Edited by EvanG
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4 hours ago, DieselDaisy said:

There is some truth there but the fact that Guns's audiences increased dramatically from the nadir that was newgnr, forced to play casinos, to the arrival of Slash and Duff and a return to stadia, rather contradicts the argument. Still, crowds are willing to be conned on the Stradlin and Adler front, or at least throw it into the back of their mind (or pretend Izzy now has boobs!).

:lol:

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4 hours ago, Blake Sabbath said:

Very interesting read and perspective!

https://www.theguardian.com/music/2017/jun/13/rock-pop-brands-guns-n-roses-ritchie-blackmores-rainbow

"The return of Guns N’ Roses and Ritchie Blackmore’s Rainbow underlines how logos and audience loyalty are more crucial to a group’s success than who is on stage"

I think they're a little off in including GN'R on this one. The logo has nothing to do with it IMO and there was no audience loyalty until Slash & Duff returned. The huge crowds now aren't an "audience loyalty to the brand" thing so much as a "the masses thought Slash should be there" thing.

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It's a difficult one. Because once you have a change in line-up (as almost all bands do) even if new members write and record new material that is then toured on. You might call it a brand rather than a band but what if then you have a full blown reunion? Would the older members then be considered part of a "brand" because they didn't write the newer material?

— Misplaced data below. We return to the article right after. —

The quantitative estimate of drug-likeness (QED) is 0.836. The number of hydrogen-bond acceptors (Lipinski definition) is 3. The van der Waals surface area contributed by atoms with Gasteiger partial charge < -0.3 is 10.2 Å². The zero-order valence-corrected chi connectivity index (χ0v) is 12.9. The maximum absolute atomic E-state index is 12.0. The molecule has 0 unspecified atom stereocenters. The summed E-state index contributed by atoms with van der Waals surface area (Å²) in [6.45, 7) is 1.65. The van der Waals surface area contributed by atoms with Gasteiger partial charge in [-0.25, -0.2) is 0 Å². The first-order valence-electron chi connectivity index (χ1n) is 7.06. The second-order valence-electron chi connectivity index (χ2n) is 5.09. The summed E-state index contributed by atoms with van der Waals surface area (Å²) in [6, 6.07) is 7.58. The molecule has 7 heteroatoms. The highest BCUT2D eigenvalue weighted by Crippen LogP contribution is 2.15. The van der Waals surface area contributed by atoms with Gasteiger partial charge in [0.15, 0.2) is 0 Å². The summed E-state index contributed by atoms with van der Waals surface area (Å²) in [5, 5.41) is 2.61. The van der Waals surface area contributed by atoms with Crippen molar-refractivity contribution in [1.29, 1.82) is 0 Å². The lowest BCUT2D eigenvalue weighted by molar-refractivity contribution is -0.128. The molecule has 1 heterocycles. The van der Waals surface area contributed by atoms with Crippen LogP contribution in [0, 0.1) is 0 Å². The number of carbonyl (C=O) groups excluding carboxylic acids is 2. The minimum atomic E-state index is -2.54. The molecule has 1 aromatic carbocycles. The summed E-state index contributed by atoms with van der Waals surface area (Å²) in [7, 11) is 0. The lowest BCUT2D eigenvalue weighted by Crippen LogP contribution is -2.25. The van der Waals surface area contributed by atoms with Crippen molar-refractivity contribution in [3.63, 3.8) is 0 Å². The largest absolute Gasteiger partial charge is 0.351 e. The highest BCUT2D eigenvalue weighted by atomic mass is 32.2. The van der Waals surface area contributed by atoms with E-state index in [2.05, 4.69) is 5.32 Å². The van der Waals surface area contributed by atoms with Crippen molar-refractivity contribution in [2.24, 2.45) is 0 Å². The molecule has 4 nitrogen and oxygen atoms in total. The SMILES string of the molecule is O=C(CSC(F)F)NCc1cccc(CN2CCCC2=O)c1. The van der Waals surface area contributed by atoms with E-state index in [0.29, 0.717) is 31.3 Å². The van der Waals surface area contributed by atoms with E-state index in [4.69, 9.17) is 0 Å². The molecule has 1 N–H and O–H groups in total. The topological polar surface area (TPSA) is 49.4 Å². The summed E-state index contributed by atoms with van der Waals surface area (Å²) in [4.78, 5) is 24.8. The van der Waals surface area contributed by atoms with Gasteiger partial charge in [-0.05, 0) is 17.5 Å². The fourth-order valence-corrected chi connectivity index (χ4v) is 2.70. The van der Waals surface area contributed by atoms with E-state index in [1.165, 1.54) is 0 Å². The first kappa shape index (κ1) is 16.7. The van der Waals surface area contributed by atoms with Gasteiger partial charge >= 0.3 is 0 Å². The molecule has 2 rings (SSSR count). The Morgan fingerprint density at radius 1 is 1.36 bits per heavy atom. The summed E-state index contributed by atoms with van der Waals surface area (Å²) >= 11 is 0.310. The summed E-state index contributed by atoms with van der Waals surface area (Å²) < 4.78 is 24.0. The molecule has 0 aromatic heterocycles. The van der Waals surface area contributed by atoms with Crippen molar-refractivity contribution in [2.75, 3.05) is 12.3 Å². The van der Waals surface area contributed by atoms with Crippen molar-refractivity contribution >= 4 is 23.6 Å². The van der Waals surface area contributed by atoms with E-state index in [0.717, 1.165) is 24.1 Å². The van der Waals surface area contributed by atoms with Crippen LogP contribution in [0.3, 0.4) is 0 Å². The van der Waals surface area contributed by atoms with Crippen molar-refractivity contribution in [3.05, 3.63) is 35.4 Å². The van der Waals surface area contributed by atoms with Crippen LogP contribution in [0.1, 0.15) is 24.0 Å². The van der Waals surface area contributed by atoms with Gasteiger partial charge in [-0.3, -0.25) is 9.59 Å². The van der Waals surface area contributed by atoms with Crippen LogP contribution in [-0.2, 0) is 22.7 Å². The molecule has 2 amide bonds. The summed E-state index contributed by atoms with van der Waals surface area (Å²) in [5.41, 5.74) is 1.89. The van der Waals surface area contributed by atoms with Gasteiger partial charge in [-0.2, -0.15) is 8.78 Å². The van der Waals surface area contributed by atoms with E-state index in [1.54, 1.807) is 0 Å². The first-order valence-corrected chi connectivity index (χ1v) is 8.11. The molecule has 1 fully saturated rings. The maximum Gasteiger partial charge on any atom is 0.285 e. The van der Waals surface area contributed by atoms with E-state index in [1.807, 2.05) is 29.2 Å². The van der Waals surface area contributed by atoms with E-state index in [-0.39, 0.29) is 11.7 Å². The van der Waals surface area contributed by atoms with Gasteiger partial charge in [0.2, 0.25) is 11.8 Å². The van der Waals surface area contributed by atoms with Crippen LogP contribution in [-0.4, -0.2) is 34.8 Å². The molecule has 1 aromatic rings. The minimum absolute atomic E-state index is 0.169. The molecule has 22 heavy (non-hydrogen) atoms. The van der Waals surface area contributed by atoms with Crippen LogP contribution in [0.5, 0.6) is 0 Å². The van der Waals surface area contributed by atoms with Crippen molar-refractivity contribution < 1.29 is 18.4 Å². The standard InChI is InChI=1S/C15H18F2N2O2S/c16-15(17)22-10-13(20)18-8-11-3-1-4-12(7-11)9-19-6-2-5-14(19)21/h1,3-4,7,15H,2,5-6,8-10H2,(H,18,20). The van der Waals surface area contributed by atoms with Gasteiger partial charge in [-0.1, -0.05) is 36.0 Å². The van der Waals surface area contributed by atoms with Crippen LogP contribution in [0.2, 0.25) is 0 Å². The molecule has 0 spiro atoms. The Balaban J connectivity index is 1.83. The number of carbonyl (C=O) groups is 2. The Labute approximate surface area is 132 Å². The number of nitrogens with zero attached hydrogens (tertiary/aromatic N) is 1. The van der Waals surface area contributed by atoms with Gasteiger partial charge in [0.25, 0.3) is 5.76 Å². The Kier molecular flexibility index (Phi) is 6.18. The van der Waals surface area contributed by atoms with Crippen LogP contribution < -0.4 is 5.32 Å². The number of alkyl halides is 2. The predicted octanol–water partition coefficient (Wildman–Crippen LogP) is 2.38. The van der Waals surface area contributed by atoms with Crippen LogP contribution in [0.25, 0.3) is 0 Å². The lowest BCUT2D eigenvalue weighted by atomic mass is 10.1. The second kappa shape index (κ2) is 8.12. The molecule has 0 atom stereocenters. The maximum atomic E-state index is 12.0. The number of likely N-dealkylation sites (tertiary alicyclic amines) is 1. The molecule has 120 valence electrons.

This might not be as prudent with GN'R but what about bands that have released some their most iconic material after a dramatic line-up change? Like AC/DC, Pink Floyd, Van Halen, The Rolling Stones etc.?

If you agree with the logic the article puts forward does that mean that no band holds its integrity once a line-up changes? It's hard to accept that given the history of quality bodies of work that have been released under these so called "brands."

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Or maybe it's because people just love the songs and want to hear them live? Nothing more nothing less. I do get what the article is trying to say, sometimes I just feel like us/they/them try and get too deep when we don't need to. People like rock shows. They have certain bands and certain songs they love, so they go to watch and hear them. I think some of it is not so much loyalty to a brand, but loyalty to songs they love. No biggie.

Edited by J Dog
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3 hours ago, J Dog said:

Or maybe it's because people just love the songs and want to hear them live? Nothing more nothing less. I do get what the article is trying to say, sometimes I just feel like us/they/them try and get too deep when we don't need to. People like rock shows. They have certain bands and certain songs they love, so they go to watch and hear them. I think some of it is not so much loyalty to a brand, but loyalty to songs they love. No biggie.

Agree